At present, the bottleneck constraining throughput on the Ethereum 1.0 chain is state growth. So if we want to scale Ethereum, the logic goes, then 1000 shards where each has independent state would enable 1000x more throughput.
But consider the direction that Eth 1.x seems to be heading. The desire for Eth1.x is to make a large cost adjustment to two resource types: storage and tx data. Currently, storage is underpriced and tx data is overpriced. This incentivizes dapp developers to write contracts that utilize storage more than tx data, which results in storage becoming the throughput bottleneck. Proposals are to increase the price of storage, and decrease the cost of tx data. After these cost adjustments, developers will be incentivized to utilize tx data, and not storage (i.e. they will be incentivized to write stateless contracts rather than stateful). Thus in the near feature (if the Eth 1.x roadmap achieves adoption), we can expect that throughput on Ethereum 1.0 will be constrained by tx data, and not storage.
If we assume that throughput is constrained by tx data, then in order to scale Ethereum, shards on Serenity do not need to be stateful. If the bottleneck is tx data executed by stateless contracts, then 1000 stateless shards would enable 1000x more throughput.
Sounds great, but it requires shards that execute, which aren’t planned until Phase 2. In the meantime, we can use Phase 1 as a data availability engine, a term that seems to be catching on. Let’s think about how this will work.
Take the example of zk-rollup, which is constrained by data availability. Could a zk-rollup contract on eth1 make effective use of eth2 as a bridged availability guarantor? Well, if execution (i.e. verify the snark proof and update the state root) happens without a simultaneous data availability guarantee, then you have the plasma-ish zk-rollback, which gets you 17 zillion tps, but with a complexity tradeoff of needing plasma-style operator challenges and exit games. And in availability challenges, anybody can provide the data to prove availability, so its not really clear how putting the data in a bridged eth2 shard would simplify things.
Now with the other version of zk-rollup, i.e. the 500 tps zk-rollup, everything is much simpler. Instead of needing a designated Operator, anyone can act as a Relayer at any time and generate snark proofs to update the state. The fact that a data availability guarantee always comes with every state update means that there are no plasma-style operator challenges and exit games to deal with. But it requires that execution happen in the same transaction as the data availability guarantee, and unfortunately we can’t do that with a bridged availability engine. In other words, a bridge is sufficient for a fraud proof system like zk-rollback, but not a validity proof system like zk-rollup. So the important feature we need in an availability engine at Layer-1, in order to get the simplicity of validity proofs at Layer-2 is, apparently, the ability to guarantee data availability atomically with executing the state transition.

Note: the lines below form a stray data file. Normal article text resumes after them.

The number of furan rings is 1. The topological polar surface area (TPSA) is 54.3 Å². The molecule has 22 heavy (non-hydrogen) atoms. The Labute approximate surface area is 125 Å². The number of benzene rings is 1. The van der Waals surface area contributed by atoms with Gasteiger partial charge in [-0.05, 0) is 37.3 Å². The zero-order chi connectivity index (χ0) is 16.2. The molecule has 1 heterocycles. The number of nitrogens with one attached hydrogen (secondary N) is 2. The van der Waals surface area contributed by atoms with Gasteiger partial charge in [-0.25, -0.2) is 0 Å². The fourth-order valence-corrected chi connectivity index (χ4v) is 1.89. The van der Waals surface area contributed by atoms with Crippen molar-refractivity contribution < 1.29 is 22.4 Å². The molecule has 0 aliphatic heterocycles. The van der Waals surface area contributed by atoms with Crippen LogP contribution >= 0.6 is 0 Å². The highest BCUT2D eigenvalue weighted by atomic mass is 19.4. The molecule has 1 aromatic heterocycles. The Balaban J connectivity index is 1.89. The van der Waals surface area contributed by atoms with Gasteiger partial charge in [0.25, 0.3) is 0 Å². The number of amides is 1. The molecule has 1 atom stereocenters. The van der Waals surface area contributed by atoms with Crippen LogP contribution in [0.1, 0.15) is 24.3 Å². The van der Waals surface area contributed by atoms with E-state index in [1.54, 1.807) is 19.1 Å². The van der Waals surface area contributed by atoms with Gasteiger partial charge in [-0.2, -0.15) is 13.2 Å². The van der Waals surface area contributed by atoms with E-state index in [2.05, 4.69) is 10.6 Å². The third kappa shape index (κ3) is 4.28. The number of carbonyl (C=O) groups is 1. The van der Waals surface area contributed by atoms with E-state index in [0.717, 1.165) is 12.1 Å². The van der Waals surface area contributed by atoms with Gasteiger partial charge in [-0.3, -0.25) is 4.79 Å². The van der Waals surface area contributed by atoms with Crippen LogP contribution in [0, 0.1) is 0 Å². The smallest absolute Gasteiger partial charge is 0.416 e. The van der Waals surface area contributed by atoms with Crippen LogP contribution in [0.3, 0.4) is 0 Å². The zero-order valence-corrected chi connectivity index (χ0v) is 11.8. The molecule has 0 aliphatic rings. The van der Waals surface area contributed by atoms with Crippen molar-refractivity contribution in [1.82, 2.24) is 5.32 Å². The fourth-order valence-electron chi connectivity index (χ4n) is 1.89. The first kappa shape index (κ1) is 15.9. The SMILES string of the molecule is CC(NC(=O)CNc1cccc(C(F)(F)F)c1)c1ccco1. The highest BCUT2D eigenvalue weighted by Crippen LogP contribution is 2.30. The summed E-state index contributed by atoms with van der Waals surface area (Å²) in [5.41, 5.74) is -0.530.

Maybe we should not be surprised at this realization. If data availability alone (with no execution) was truly useful, then there wouldn’t have been talk about Phase 1 launching only to guarantee availability of a bunch of zero-filled data blobs, and there wouldn’t have been dissatisfaction over having to wait yet another launch phase before eth2 can actually do something useful (besides PoS). We’re trying harder to use Phase 1 as a data availability engine, but it is still out of reach of any execution, so it feels underwhelming (Yay, we can do sovereign Mastercoin 2.0!).
So what are the reasons for resisting execution in Phase 1? Well, if we are assuming stateful execution, then everything revolves around each shard maintaining some local state. If validators are required to maintain lots of local state, then validator shuffling becomes a lot more complex. On the other hand, if we aren’t doing execution then there’s no local state to worry about. Validator shuffling becomes a lot simpler, and we can focus on constructing shard chains out of data blobs, and launch a lot sooner.
But let’s not assume execution is stateful. What if we try to do execution with a stateless, dead simple VM?
Suppose there are three new validator fields in the BeaconState:
deployedShardId. And there’s a function,
process_deploy (right below process_transfer). When code is deployed, a validator must maintain the minimum balance (so at least 1 ETH is locked up. if there is no SELFDESTRUCT in the code, then 1 ETH is effectively burned and the code is permanently deployed).
Now there are accounts with code in the global state.
Next we try to get a particular data blob included in a shard, but how? As far as I know, it is an open question how shard validators in Phase 1 will decide what data blobs to include in shard blocks. Suppose that the Phase 1 spec leaves this unspecified. Then for a user to get their data blob included in a shard, they would either have to contact a validator and pay them out-of-band (e.g. in an Eth 1.0 payment channel), or they would have to become a validator and include it themselves (when they are randomly elected as the block proposer for a shard). Both of these are bad options.